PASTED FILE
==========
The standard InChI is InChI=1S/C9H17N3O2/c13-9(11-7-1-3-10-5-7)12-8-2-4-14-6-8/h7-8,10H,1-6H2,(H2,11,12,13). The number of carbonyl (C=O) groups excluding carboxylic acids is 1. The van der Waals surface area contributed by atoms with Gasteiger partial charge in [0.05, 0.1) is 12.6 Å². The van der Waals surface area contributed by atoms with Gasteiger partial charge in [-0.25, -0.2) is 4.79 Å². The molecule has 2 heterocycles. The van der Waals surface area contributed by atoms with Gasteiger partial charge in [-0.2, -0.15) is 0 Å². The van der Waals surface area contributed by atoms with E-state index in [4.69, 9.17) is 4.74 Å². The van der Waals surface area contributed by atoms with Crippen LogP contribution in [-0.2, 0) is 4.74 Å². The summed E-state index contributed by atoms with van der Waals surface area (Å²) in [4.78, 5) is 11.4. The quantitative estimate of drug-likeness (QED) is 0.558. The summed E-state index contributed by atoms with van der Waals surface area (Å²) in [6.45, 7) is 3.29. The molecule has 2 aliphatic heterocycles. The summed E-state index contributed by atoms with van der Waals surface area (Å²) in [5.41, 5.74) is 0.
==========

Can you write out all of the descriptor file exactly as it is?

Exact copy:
The standard InChI is InChI=1S/C9H17N3O2/c13-9(11-7-1-3-10-5-7)12-8-2-4-14-6-8/h7-8,10H,1-6H2,(H2,11,12,13). The number of carbonyl (C=O) groups excluding carboxylic acids is 1. The van der Waals surface area contributed by atoms with Gasteiger partial charge in [0.05, 0.1) is 12.6 Å². The van der Waals surface area contributed by atoms with Gasteiger partial charge in [-0.25, -0.2) is 4.79 Å². The molecule has 2 heterocycles. The van der Waals surface area contributed by atoms with Gasteiger partial charge in [-0.2, -0.15) is 0 Å². The van der Waals surface area contributed by atoms with E-state index in [4.69, 9.17) is 4.74 Å². The van der Waals surface area contributed by atoms with Crippen LogP contribution in [-0.2, 0) is 4.74 Å². The summed E-state index contributed by atoms with van der Waals surface area (Å²) in [4.78, 5) is 11.4. The quantitative estimate of drug-likeness (QED) is 0.558. The summed E-state index contributed by atoms with van der Waals surface area (Å²) in [6.45, 7) is 3.29. The molecule has 2 aliphatic heterocycles. The summed E-state index contributed by atoms with van der Waals surface area (Å²) in [5.41, 5.74) is 0.